Concurrently enrolled patients with (N = 1,839) and without (N = 3,147) accepted cytogenetic data were compared with respect to presenting features and treatment outcome. Although percentages of patients in the 2 groups were not markedly different, comparisons of 7 of the 23 characteristics tested did reach statistical significance, which could be due to the large numbers of patients studied. For example, patients with accepted data were more likely to have a mediastinal mass, WBC counts ≥50,000/μL, nonwhite, nonblack race, enlarged lymph nodes, platelet counts ≥150 × 103/μL, T-lineage ALL, and NCI poor-risk status. The overall cohort comprised 1,839 pediatric ALL patients with accepted cytogenetic data. Notably, EFS at 6 years was 74% (SD = 2%) for patients with accepted cytogenetic data and 76% (SD = 2%), for patients who did not have accepted data (P = .26).

RESULTS

Presenting features of pediatric ALL patients with abnormalities of chromosome arm 9p.

Compared with patients lacking a 9p abnormality (N = 1,638), those with a 9p abnormality (N = 201) were more likely to have higher-risk features at diagnosis including older age (P < .0001), higher WBC count (P = .0002), splenomegaly (P = .002), and high hemoglobin levels (P = .01; Table 1 ). More than half (65%) of the patients with a 9p abnormality were classified as NCI poor risk (age ≥10 years or WBC counts ≥50,000/μL), compared with only 35% of patients without a 9p abnormality.

Table 1.

Presenting Features of Children With ALL and Abnormalities of Chromosome Arm 9p

Based on the stemline (ie, the simplest abnormal clone), 104 patients (52%) with a 9p aberration were classified as pseudodiploid, compared with only 23% of patients lacking an abnormal 9p. Hypodiploidy also was more common among patients with an abnormal 9p, although within the hypodiploid subgroup, similar percentages of those with or without a 9p abnormality (76% and 81%, respectively) had 45 chromosomes (data not shown). Only 6% of patients with a 9p abnormality were high hyperdiploid (>50 chromosomes), compared with 29% of patients without an abnormal 9p.

Karyotypes of patients with an abnormality of chromosome arm 9p.

The chromosome arm 9p abnormalities were classified according to type of rearrangement (Table 2 ). In 87 patients (43%), including 21 cases with monosomy 9, the 9p abnormalities were classified as deletions. Among this group, 34 patients had breakpoints in 9p22, and the remaining 53 cases were missing 9p21 and 9p22 as a result of the particular deletion. An add/der(9p) was found in 41 patients (20%); 40 of these cases resulted in loss of the distal portion of 9p, including 9p22→9pter. Nineteen patients (10%) had an i(9)(q10). A dicentric between chromosome 9 and another chromosome was found in 39 (19%) patients: 18 cases had a dic(9;20) and 12 cases had a dic(9;12). There were 26 cases (13%) with balanced translocations and inversions; these were the only abnormalities that did not result in partial or complete loss of 9p. Seven of these cases had breakpoints in 9p13 and 9 had breakpoints in 9p22.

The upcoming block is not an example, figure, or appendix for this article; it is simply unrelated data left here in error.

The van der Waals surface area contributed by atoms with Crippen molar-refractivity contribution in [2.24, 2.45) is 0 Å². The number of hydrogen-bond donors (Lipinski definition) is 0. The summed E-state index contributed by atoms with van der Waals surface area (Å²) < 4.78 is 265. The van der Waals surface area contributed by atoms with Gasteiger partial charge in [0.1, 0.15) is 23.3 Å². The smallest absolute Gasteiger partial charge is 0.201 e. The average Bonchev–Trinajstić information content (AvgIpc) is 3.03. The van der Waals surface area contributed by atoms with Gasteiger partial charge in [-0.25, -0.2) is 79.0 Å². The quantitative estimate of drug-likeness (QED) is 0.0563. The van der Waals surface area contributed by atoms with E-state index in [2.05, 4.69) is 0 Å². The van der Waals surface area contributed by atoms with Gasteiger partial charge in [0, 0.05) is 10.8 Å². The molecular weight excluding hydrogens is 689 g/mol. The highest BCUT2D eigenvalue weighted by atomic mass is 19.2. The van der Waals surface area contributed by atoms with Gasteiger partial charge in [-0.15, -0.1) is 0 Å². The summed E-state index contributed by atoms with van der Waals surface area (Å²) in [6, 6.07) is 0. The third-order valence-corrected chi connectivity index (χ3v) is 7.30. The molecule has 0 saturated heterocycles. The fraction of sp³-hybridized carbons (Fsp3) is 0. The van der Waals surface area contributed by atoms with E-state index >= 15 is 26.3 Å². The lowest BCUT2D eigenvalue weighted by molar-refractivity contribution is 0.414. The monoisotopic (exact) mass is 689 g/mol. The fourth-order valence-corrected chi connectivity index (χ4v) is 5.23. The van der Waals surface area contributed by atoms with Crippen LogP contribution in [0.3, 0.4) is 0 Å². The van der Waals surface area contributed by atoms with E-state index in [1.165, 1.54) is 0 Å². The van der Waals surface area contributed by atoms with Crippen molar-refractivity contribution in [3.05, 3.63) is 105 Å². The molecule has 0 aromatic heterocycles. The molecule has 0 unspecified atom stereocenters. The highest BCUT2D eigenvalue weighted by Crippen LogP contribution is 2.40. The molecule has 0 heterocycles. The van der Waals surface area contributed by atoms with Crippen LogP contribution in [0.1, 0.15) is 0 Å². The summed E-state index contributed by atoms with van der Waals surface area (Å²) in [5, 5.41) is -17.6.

Table 2.

Karyotypic Features in Patients With an Abnormality of Chromosome Arm 9p

The 9p abnormalities included 2 cases with a der(9)t(9;13)(p13;q12). Two other patients had translocations involving 9p and chromosome band 15q13: 1 patient had a der(9)t(9;15)(p13;q13) and the other had a t(9;15)(p21;q13). The latter translocations have not been reported before in ALL. There were 3 cases with a t(9;9), 1 balanced and 2 unbalanced. Two of these cases had identical breakpoints at 9p13 and 9q13. The breakpoints in the remaining t(9;9) and in the 3 cases with inv(9) all differed.

Abnormalities of chromosome arm 9p were found in association with a complex karyotype involving multiple aberrations in nearly all of the 201 cases: only 17 cases had a del(9p), an i(9)(q10), or an add(9p) as the sole abnormality; 7 additional cases had only a balanced translocation involving 9p and 1 or more other chromosomes; and 11 cases had a dicentric as the sole abnormality. Eighteen cases also had a Philadelphia chromosome, ie, a t(9;22)(q34;q11); 15 of the 18 patients were classified as poor risk. Thirteen patients with a 9p aberration also had a t(1;19)(q23;p13) (10 unbalanced, 3 balanced). Twenty-two patients had a del(6q) and 33 patients had an abnormality of the short arm of chromosome 12 in addition to their 9p aberrations.

The various chromosome arm 9p abnormalities and additional aberrations described above occurred with a similar hierarchy and frequency in both standard- and poor-risk patients, although dicentrics, particularly dic(9;20), were more common among standard-risk patients, whereas a balanced translocation, a del(9p), and an i(9)(q10) were more common among poor-risk patients. As could be expected, poor-risk patients also were less likely to have hyperdiploidy and more likely to be pseudodiploid. Standard-risk patients were less likely than poor-risk patients to have a t(1;19), an abnormal chromosome arm 12p, or a t(9;22).

Treatment outcome.

Nearly all (99%) of the 1,839 patients with or without a 9p abnormality achieved remission by day 28 of induction chemotherapy. EFS from study entry was worse for patients with a 9p abnormality compared with those lacking this abnormality, with 6-year EFS of 61% (SD = 4%) and 76% (SD = 2%), respectively (P < .0001; Fig 1). Overall survival also was significantly different between the groups, with 6-year estimates of 70% (SD = 5%) and 85% (SD = 1%), respectively (P < .0001).